The D.C. Council prepared to recess for the summer Tuesday, enacting a sweeping overhaul of taxicab regulations, easing enforcement of federal immigration laws, making life tougher for traffic-ticket scofflaws and defeating an effort to deny some neighborhood parking permits.
Tackling a crowded agenda, council members sat into the evening, pushing through legislation and appointments that will help define their legacy for 2012. Unlike at several past meetings, members avoided personal attacks as they rushed to approve several far-reaching pieces of legislation.
But the meeting underscored how the District government continues to struggle over how to best manage a rapidly changing city whose residents are demanding more innovative transportation options.
In the first major rewrite of taxi regulations in decades, the council gave final approval to legislation that will require credit card readers and Global Positioning System devices in all District cabs. The bill, which follows nearly two years of study and negotiation, also mandates that cabs gradually adopt the same color and that drivers replace older vehicles with newer ones.
“We are a world-class city, and the aim is to establish a world-class taxi industry,” said council member Mary M. Cheh (D-Ward 3), chairman of the committee with oversight over transportation issues.
But the council’s efforts to modernize the industry were nearly sideswiped by a public outcry over plans to regulate a popular luxury car service, Uber.
Initially, Cheh included a provision that would require Uber to charge a minimum fare at least three times as much as the starting cab rate. That would have mandated a minimum fare for Uber of about $15. Uber, a California-based company with a loyal base of local customers, resisted the proposal.
In the hours leading up to Tuesday’s vote, the company, which provides smartphone-dispatched service, helped steer thousands of clients to council members. After some members vowed to defeat the proposal, Cheh requested that the council postpone the debate until later this year.
Several council members said their constituents are turning to Uber — which charges about $20 for a sedan ride from Dupont Circle to Union Station — because cabs can be unreliable and hesitant to pick up passengers in all corners of the city.
Council member David A. Catania (I-At Large) said he recently used the service because he didn’t feel “comfortable” waiting outside for a taxi.
“If taxis provided a good product at a good price, they would have nothing to fear from Uber,” Catania said.
The decision to delay regulation of Uber angered taxi drivers, many of whom were already opposed to many of the other provisions of the reform bill, including one that 20 percent of company-owned cabs be handicappedaccessible by 2018.
Hundreds of taxi drivers picketed the John A. Wilson Building and packed hallways leading to the council chamber. After it was approved, several said they felt betrayed.
“We can’t afford this,” said Zecarias Berhe, 60, a 38-year driver from Arlington.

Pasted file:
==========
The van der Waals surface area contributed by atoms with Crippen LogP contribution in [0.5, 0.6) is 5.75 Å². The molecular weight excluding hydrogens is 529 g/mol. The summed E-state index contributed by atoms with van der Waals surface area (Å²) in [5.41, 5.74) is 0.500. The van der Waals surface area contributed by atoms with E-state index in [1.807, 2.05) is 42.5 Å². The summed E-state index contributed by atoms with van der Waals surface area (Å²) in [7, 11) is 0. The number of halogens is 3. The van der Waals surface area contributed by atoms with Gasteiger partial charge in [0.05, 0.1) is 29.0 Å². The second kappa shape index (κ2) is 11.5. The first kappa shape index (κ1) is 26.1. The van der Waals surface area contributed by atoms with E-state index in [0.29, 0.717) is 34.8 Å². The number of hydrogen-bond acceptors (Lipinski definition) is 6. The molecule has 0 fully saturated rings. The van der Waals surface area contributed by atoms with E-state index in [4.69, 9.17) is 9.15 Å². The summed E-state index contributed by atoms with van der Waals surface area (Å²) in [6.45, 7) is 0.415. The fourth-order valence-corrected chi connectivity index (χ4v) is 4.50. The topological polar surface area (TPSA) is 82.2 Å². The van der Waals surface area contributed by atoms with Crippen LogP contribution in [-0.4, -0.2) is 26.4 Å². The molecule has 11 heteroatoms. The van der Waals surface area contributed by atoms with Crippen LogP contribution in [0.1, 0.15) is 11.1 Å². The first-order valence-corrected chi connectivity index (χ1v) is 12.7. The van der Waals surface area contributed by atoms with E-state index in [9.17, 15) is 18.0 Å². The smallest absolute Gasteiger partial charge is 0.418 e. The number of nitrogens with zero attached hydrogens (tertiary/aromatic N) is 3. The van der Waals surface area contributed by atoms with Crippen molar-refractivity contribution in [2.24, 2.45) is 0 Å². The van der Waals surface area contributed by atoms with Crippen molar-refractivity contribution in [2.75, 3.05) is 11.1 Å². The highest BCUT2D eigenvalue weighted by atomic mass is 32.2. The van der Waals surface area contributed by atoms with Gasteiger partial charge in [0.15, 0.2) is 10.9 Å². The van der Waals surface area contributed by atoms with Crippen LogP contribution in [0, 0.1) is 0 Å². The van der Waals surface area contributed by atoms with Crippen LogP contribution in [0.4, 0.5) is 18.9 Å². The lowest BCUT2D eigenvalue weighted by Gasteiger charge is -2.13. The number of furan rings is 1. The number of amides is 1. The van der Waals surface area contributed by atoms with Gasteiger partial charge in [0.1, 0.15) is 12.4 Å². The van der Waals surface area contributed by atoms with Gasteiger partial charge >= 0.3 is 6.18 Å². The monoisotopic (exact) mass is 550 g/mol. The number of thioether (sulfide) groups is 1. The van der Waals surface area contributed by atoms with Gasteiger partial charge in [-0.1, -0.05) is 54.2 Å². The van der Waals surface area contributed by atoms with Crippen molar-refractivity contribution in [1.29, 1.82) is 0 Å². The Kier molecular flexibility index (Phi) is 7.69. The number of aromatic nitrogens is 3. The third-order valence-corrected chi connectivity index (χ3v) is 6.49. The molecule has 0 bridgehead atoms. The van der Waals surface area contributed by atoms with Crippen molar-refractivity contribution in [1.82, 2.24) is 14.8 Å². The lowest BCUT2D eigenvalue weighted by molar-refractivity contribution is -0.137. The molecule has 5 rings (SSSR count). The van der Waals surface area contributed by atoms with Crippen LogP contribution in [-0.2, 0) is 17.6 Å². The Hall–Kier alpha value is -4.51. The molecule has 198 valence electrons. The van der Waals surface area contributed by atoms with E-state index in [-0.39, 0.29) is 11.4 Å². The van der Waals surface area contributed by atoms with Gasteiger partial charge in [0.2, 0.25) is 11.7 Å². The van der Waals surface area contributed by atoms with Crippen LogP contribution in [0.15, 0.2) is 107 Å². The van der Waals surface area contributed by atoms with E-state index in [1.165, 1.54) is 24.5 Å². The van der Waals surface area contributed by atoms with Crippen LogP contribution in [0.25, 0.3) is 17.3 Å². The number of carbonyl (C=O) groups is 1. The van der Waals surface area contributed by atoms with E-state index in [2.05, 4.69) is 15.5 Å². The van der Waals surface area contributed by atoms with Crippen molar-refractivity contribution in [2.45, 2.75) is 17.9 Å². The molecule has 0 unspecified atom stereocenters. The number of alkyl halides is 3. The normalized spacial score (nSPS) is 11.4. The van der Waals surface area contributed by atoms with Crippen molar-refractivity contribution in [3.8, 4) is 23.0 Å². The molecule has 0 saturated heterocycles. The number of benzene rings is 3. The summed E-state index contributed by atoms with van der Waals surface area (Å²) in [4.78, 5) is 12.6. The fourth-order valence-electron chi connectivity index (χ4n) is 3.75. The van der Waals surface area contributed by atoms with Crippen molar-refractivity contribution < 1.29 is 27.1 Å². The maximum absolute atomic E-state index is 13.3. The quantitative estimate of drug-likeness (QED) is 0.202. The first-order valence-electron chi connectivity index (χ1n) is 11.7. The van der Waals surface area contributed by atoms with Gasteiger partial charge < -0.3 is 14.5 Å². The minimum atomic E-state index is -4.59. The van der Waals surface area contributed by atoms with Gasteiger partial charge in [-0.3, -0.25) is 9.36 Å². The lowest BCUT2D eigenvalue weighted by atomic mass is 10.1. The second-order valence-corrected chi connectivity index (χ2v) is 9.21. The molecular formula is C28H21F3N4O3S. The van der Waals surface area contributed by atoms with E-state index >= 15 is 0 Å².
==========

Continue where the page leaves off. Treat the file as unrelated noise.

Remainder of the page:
Larry Frankel, chairman of the Dominion of Cab Drivers, said drivers are considering a strike or other protests that could “tie up traffic.”
Taxi drivers questioned how they would pay for the new smart meters, but Mayor Vincent C. Gray (D) announced Tuesday afternoon that the city would pick up the cost.
In other action Tuesday, the council gave final approval to a bill that could set up a showdown with federal officials over immigration policy.
The proposal states that the D.C. Department of Corrections will detain only suspected illegal immigrants known to be dangerous criminals and limit any detentions to 24 hours. The federal Secure Communities program calls for local jurisdictions to hold a suspected illegal immigrant who has been arrested for 48 hours so ICE can interview the detainee and decide whether to seek deportation.
The council also gave final approval to a measure clarifying that the owner of a vehicle is liable for speed- and traffic-camera tickets. If a ticket is issued, it will be up to the owners — including rental car companies — to recoup the fine from the driver.
In another debate involving drivers and vehicles, the council defeated legislation that could have denied residential parking permits to some residents who move into newly constructed condominiums and apartments.
The bill was designed to make it easier for developers to build housing units in dense neighborhoods without inciting community opposition over the scarcity of on-street parking. But council Chairman Phil Mendelson (D) organized a majority against it after deeming the proposal “bad public policy.”
“This is something that ought to be left to the marketplace,” Mendelson said.
The council also voted to reappoint Natwar M. Gandhi to a third full term as the city’s chief financial officer and approved the nominations of three members of the new city ethics panel, including former attorney general Robert J. Spagnoletti as its chairman.
But the council delayed a decision on Gray’s nominee to sit on the D.C. Water and Sewer Authority board, Roderic L. Woodson. The postponement, which effectively killed the nomination, came after labor leaders argued that Woodson was too closely aligned with business interests.
The council will recess next week until Sept. 15.